Off Bouvet Island, South Atlantic Ocean

S 54°24’30” E 003°18’24”

 More than a week at sea, and we now have our first sight of land. Bouvet Island hangs shrouded in mist to port, a dark mass streaked with glaciers running steeply into the sea; we see only the first hundred meters of her height before the cloud conceals the rest.  Sea temperature is 1°C, with the air varying between plus and minus one.  We feel isolated, small, insignificant, a toy boat bobbing on the waves, our warmth an intrusion soon to be sapped by the damp cold.  Bouvet stands resolute in its reputation – this is truly the most remote place on planet Earth.  For a thousand nautical miles in any direction, there is nothing but the cold sea.  Yet, as we emerge at dawn, we are greeted with the greatest richness of life we have seen since sailing from Table Bay.  Birds, numbering easily in the hundreds, continuously circle the ship.  Seals and penguins pass in vast groups, investigating this red-and-white intruder as they head out to sea to feed. There is a vibrancy, a richness, a fervour to the place than cannot be denied.  It is as if nature perceives desolation, chuckles, and in defiance births life abundant. 

Our voyage has continued without difficulty; the strong storms forecast for the Forties did not live up to the predictions, and the swells never exceeded 6m.  However, reports from further south are not as rosy.  The German Antarctic research ship Polarstern, having left the Cape some time ahead of us, has reached the pack-ice around Antarctica, and reported that the ice matches out satellite tomography.  Despite the lateness of the season, the ice extends in a solid sheet from the “coast” – the massive Ice Shelf – to the longitude of 60°S.  This is a distance of 600 nautical miles, or more than 1000 km.  Polarstern, despite being a powerful modern ice-breaker, has been unable to penetrate far into the pack, and currently stands firm in the ice.  The Agulhas, a strengthened ship but no icebreaker, stands little chance as yet.  It looks to be a waiting game. Amidst the concerns amongst the expedition leadership over the ice conditions, we have had some pleasant surprises. 

At 46°S, shouts echoed around the ship and the corridors were at once full of people hurriedly donning warm clothing: the first ice-berg had been sighted.  I was busy with the clinic at the time, but my patients rapidly vanished to find cameras, and so I did the same.  Temperatures had been dropping steadily as we made progress through the Forties, and it was commonplace then to go on deck with at least a thick jacket, as although the temperature was quite bearable in a shirt, the wind has fearsome teeth.  Coming as I did from the ship’s hospital, I was wearing nothing more than longs and a light fleece top. However, I had my camera, and that’s what is most important.  What excitement!  I’ve always read the stories of ships and bergs, journeys through icy waters, and epic escapades, and seen many documentaries featuring icebergs, but I was unprepared.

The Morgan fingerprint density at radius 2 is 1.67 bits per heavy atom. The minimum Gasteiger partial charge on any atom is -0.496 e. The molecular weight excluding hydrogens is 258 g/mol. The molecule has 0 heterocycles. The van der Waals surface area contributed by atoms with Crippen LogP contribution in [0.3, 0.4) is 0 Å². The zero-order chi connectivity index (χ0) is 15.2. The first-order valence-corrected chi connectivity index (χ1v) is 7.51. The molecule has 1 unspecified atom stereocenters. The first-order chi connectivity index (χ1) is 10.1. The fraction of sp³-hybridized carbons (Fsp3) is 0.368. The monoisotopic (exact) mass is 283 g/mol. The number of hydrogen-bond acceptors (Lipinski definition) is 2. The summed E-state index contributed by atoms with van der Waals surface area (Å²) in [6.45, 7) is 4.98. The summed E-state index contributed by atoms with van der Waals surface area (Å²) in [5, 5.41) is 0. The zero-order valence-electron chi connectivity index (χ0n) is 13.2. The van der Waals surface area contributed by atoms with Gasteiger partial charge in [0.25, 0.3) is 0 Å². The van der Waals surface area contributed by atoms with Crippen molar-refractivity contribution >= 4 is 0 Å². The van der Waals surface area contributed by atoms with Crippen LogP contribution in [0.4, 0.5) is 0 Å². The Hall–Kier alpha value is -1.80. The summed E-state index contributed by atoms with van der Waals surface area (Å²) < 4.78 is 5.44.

There she lay, off the starboard bow, a low mass of blue-white with a pinnacle thrust proudly into the air. I could see the waves breaking on her flanks, trying to wear her into oblivion.  Here, I thought, is something of antiquity: made of years of snow falling softly to the ground, covered, concealed, compressed, wrought by forces of nature slower than human perception and more powerful than any of our creations.  She had journeyed over ages (aeons?) to reach the sea, calved, and swum the circumpolar current before escaping into the Southern Ocean, where we might happen upon her, glory fading but elegance enduring, as she inexorably sailed to oblivion.  The ship ploughed stoically on, and I realised the mass of the berg; she lay perhaps a kilometre from our path, and yet was easily studied with the naked eye, passing slowly abeam.  Before she fell astern, the next iceberg was visible on the horizon, and then the next.  No book or program could have prepared me; the scale was awesome.  I danced on the high deck like a little child, overjoyed and ebullient.  My first ‘berg. 

The Roaring Forties gave way to the Furious Fifties without a true  storm. Our barometer dropped to 980 millibar and winds peaked at 50 knots, but only one night did it feel daring to ascend to the monkey bridge and take a GPS reading.  Many nights I have settled in the ice-watch station to gaze at the stars and breathe the icy air.  Making new friendships has been a privilege of the voyage, and often I’m joined by an engineering professor, a doctor of physics or a young astrophysicist.  The subjects of discussion are seldom mundane. 

The stars are beautiful here on a clear night.  With no light pollution to interfere and the clean sea air, the Milky Way hangs at an arm’s length, and the nearby Magellanic galaxies are easily visible.  Each clear night I learn a new constellation, and hear about its stars; Taurus regards us quizzically, the nebula hidden in Orion is beatific; twins Castor and Pollux taunt me, born under Gemini.  I feel a deep undertone of conversion in my life, as if I’m passing through an invisible curtain en-route to Antarctica which opens my mind and frees thought.  Here amongst this isolation, I feel connected.

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